In contrast to the present invention, prior containers have generally used a rigid waist portion specifically designed to resist deformation, i.e., be strengthened rather than weakened. Although this strengthening can prevent ovalization, when a topload force is applied, deformation must occur in some other portion of the container. This deformation can result in catastrophic buckling at the weakest point of the container, which may be in the dome sidewall or base, particularly where plastic in these regions is made thin during a molding process. By intentionally weakening the waist to permit a more predictable deflection or folding, the present invention takes advantage of the resulting internal pressure developed within the container to create a force resistant to toploading and catastrophic buckling of the container.

The embodiments illustrated and discussed in this specification are intended only to teach those skilled in the art the best way known to the inventors to make and use the invention. Nothing in this specification should be considered as limiting the scope of the present invention. All examples presented are representative and non-limiting. The above-described embodiments of the invention may be modified or varied, without departing from the invention, as appreciated by those skilled in the art in light of the above teachings. It is therefore to be understood that, within the scope of the claims and their equivalents, the invention may be practiced otherwise than as specifically described.

Patent Citations
Cited PatentFiling datePublication dateApplicantTitle
US4127206 *Sep 1, 1977Nov 28, 1978Honeywell Farms, Inc.Milk bottles
US4579260 *Feb 13, 1984Apr 1, 1986Plastipak Packaging, Inc.Plastic blow-molded container having dispensing valve
US4805788Nov 19, 1987Feb 21, 1989Yoshino Kogyosho Co., Ltd.Container having collapse panels with longitudinally extending ribs
US4887730 *Jul 11, 1988Dec 19, 1989William TouzaniFreshness and tamper monitoring closure
US4955493 *Aug 15, 1989Sep 11, 1990Touzani William NCollapsible expansible plastic hollow articles in a latchable configuration
US5067622 *Oct 1, 1990Nov 26, 1991Van Dorn CompanyPet container for hot filled applications
US5224614 *Feb 7, 1992Jul 6, 1993The Procter & Gamble CompanyNon-handled lightweight plastic bottle with a substantially rigid grip design to facilitate pouring without loss of control
US5303834Feb 18, 1993Apr 19, 1994Continental Pet Technologies, Inc.Squeezable container resistant to denting
US5385250 *Dec 2, 1992Jan 31, 1995Societa Gestione Acque MineraliPlastic bottle particularly for containing beverages and having a gripping recess
US5407086Aug 17, 1993Apr 18, 1995Yoshino Kogyosho Co., Ltd.Bottle
US6016932Oct 3, 1997Jan 25, 2000Schmalbach-Lubeca AgHot fill containers with improved top load capabilities
US6213326 *Jun 7, 1999Apr 10, 2001Graham Packaging Company, L.P.Grippable blow-molded container providing balanced pouring capability
US6296131 *Feb 14, 2001Oct 2, 2001Pechiney Emballage Flexible EuropePlastic container with horizontal annular ribs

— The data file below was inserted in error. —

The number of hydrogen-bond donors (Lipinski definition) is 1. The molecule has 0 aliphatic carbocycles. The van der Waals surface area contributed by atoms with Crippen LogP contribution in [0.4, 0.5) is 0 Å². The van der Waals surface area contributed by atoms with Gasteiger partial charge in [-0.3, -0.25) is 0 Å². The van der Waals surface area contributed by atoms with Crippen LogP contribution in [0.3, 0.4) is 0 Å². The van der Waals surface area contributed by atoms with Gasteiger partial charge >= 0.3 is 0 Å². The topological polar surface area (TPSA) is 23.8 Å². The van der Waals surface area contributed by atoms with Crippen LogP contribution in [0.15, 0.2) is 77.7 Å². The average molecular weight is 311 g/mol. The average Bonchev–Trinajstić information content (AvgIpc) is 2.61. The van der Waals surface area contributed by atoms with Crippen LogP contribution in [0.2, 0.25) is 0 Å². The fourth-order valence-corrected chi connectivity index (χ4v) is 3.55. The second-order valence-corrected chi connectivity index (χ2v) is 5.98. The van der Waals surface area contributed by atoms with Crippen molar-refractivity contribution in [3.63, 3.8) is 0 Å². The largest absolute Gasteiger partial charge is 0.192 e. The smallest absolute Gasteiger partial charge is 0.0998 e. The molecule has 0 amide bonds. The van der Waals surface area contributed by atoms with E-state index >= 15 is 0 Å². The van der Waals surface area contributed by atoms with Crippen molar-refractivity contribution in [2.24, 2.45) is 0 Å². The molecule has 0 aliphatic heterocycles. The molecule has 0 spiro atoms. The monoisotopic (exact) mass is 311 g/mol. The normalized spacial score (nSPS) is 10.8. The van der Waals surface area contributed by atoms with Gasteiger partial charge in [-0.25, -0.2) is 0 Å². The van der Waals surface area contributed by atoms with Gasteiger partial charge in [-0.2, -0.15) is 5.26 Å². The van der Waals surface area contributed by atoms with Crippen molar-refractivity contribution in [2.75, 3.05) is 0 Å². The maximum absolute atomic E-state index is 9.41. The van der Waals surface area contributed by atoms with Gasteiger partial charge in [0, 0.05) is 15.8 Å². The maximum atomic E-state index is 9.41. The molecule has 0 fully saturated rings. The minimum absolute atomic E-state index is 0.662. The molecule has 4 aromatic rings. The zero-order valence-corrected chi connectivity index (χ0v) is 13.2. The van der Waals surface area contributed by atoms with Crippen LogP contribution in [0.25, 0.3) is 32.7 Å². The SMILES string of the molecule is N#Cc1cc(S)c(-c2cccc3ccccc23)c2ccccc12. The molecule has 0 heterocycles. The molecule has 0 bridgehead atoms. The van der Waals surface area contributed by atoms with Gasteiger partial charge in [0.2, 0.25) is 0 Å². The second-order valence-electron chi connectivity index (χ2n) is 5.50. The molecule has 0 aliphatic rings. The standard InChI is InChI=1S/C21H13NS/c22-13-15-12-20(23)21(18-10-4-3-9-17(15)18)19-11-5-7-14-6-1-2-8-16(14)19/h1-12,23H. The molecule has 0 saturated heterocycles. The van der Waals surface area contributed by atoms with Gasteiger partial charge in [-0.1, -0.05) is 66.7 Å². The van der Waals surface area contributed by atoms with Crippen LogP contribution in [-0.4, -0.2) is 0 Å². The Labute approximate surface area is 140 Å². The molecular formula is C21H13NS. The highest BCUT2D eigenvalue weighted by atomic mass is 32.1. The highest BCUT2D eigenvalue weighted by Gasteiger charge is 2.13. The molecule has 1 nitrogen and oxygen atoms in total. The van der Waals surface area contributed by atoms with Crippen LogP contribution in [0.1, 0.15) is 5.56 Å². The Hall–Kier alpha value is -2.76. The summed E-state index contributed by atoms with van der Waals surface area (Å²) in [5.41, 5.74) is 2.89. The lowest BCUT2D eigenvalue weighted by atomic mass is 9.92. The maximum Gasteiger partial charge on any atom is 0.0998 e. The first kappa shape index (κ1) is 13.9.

US7077279 *Aug 29, 2001Jul 18, 2006Co2 Pac LimitedSemi-rigid collapsible container
EP0437620A1Jul 10, 1990Jul 24, 1991Yoshino Kogyosho Co., Ltd.Bottle body made of synthetic resin
EP0446352A1Sep 29, 1989Sep 18, 1991Yoshino Kogyosho Co., Ltd.Biaxially stretched blow molded bottle
EP1354801A1Nov 29, 2001Oct 22, 2003Yoshino Kogyosho Co., Ltd.Biaxially stretch-blow molded lightweight synthetic resin bottle container and method for production thereof
GB2025889A * Title not available
Referenced by
Citing PatentFiling datePublication dateApplicantTitle
US8496130 *May 12, 2009Jul 30, 2013Amcor LimitedHot-fill container having movable ribs for accommodating vacuum forces
US8505758Aug 11, 2009Aug 13, 2013Yoshino Kogyosho Co., Ltd.Bottle
US9090374Jul 3, 2013Jul 28, 2015Yoshino Kogyosho Co., Ltd.Bottle
US9211993Oct 10, 2011Dec 15, 2015Advanced Technology Materials, Inc.Nested blow molded liner and overpack and methods of making same
US9248932 *Feb 21, 2013Feb 2, 2016Ring Container Technologies, LlcProduct evacuation rib
US20090283495 *Nov 19, 2009Amcor LimitedHot-fill container
US20110127279 *Aug 11, 2009Jun 2, 2011Yoshino Kogyosho Co., Ltd.Bottle
US20130213984 *Feb 21, 2013Aug 22, 2013Dan GamberProduct evacuation rib
USD655166Nov 2, 2010Mar 6, 2012The J. M. Smucker CompanyContainer
USD690200Dec 16, 2011Sep 24, 2013The J.M. Smucker CompanyContainer
WO2010018835A1 *Aug 11, 2009Feb 18, 2010Yoshino Kogyosho Co., Ltd.Bottle
Classifications
U.S. Classification215/381, 215/384, 220/672, 220/675
International ClassificationB65D1/02, B65D1/46
Cooperative ClassificationB65D1/0223
European ClassificationB65D1/02D
Legal Events
DateCodeEventDescription
Dec 22, 2004ASAssignment
Owner name: GRAHAM PACKAGING COMPANY, L.P., PENNSYLVANIA
Free format text: ASSIGNMENT OF ASSIGNORS INTEREST;ASSIGNORS:HATCHER, WILLIE;KOJITANI, TOSHI;HEISNER, DAVID B.;AND OTHERS;REEL/FRAME:016122/0851;SIGNING DATES FROM 20041217 TO 20041220
Sep 26, 2011ASAssignment
Owner name: REYNOLDS GROUP HOLDINGS INC., NEW ZEALAND
Free format text: SECURITY AGREEMENT;ASSIGNOR:GRAHAM PACKAGING COMPANY, L.P.;REEL/FRAME:026970/0699
Effective date: 20110908
Nov 21, 2011FPAYFee payment
Year of fee payment: 4
Mar 20, 2012ASAssignment
Owner name: GRAHAM PACKAGING COMPANY, L.P., PENNSYLVANIA
Free format text: TERMINATION AND RELEASE OF SECURITY INTEREST IN PATENTS;ASSIGNOR:REYNOLDS GROUP HOLDINGS INC.;REEL/FRAME:027895/0738
Effective date: 20120320
Mar 22, 2012ASAssignment
Owner name: THE BANK OF NEW YORK MELLON, NEW YORK
Free format text: PATENT SECURITY AGREEMENT;ASSIGNOR:GRAHAM PACKAGING COMPANY, L.P.;REEL/FRAME:027910/0609
Effective date: 20120320
Nov 20, 2015FPAYFee payment
Year of fee payment: 8